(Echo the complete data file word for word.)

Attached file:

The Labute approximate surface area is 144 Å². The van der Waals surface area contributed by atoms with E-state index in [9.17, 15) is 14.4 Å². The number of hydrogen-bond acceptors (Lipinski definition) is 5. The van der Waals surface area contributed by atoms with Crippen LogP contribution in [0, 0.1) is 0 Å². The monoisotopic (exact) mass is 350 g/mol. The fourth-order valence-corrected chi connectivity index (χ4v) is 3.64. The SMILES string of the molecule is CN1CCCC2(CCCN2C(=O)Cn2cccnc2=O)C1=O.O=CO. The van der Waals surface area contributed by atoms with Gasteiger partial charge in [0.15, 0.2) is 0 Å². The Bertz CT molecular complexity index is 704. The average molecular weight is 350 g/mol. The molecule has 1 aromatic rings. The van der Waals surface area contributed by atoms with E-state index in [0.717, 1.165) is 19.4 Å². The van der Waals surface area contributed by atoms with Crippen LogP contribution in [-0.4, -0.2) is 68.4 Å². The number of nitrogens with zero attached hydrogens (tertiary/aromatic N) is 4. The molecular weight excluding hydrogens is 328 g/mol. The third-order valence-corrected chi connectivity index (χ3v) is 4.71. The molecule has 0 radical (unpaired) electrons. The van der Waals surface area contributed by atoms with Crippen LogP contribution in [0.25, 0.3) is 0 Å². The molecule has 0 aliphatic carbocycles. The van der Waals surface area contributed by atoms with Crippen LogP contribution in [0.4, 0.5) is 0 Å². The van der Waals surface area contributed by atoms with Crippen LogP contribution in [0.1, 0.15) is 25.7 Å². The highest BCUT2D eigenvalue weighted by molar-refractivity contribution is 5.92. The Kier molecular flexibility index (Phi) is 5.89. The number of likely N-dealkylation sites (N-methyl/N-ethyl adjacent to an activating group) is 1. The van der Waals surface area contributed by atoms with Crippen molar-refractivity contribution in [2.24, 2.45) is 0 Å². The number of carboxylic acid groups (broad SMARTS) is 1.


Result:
The Labute approximate surface area is 144 Å². The van der Waals surface area contributed by atoms with E-state index in [9.17, 15) is 14.4 Å². The number of hydrogen-bond acceptors (Lipinski definition) is 5. The van der Waals surface area contributed by atoms with Crippen LogP contribution in [0, 0.1) is 0 Å². The monoisotopic (exact) mass is 350 g/mol. The fourth-order valence-corrected chi connectivity index (χ4v) is 3.64. The SMILES string of the molecule is CN1CCCC2(CCCN2C(=O)Cn2cccnc2=O)C1=O.O=CO. The van der Waals surface area contributed by atoms with Gasteiger partial charge in [0.15, 0.2) is 0 Å². The Bertz CT molecular complexity index is 704. The average molecular weight is 350 g/mol. The molecule has 1 aromatic rings. The van der Waals surface area contributed by atoms with E-state index in [0.717, 1.165) is 19.4 Å². The van der Waals surface area contributed by atoms with Crippen LogP contribution in [-0.4, -0.2) is 68.4 Å². The number of nitrogens with zero attached hydrogens (tertiary/aromatic N) is 4. The molecular weight excluding hydrogens is 328 g/mol. The third-order valence-corrected chi connectivity index (χ3v) is 4.71. The molecule has 0 radical (unpaired) electrons. The van der Waals surface area contributed by atoms with Crippen LogP contribution in [0.25, 0.3) is 0 Å². The molecule has 0 aliphatic carbocycles. The van der Waals surface area contributed by atoms with Crippen LogP contribution in [0.4, 0.5) is 0 Å². The van der Waals surface area contributed by atoms with Crippen LogP contribution in [0.1, 0.15) is 25.7 Å². The highest BCUT2D eigenvalue weighted by molar-refractivity contribution is 5.92. The Kier molecular flexibility index (Phi) is 5.89. The number of likely N-dealkylation sites (N-methyl/N-ethyl adjacent to an activating group) is 1. The van der Waals surface area contributed by atoms with Crippen molar-refractivity contribution in [2.24, 2.45) is 0 Å². The number of carboxylic acid groups (broad SMARTS) is 1.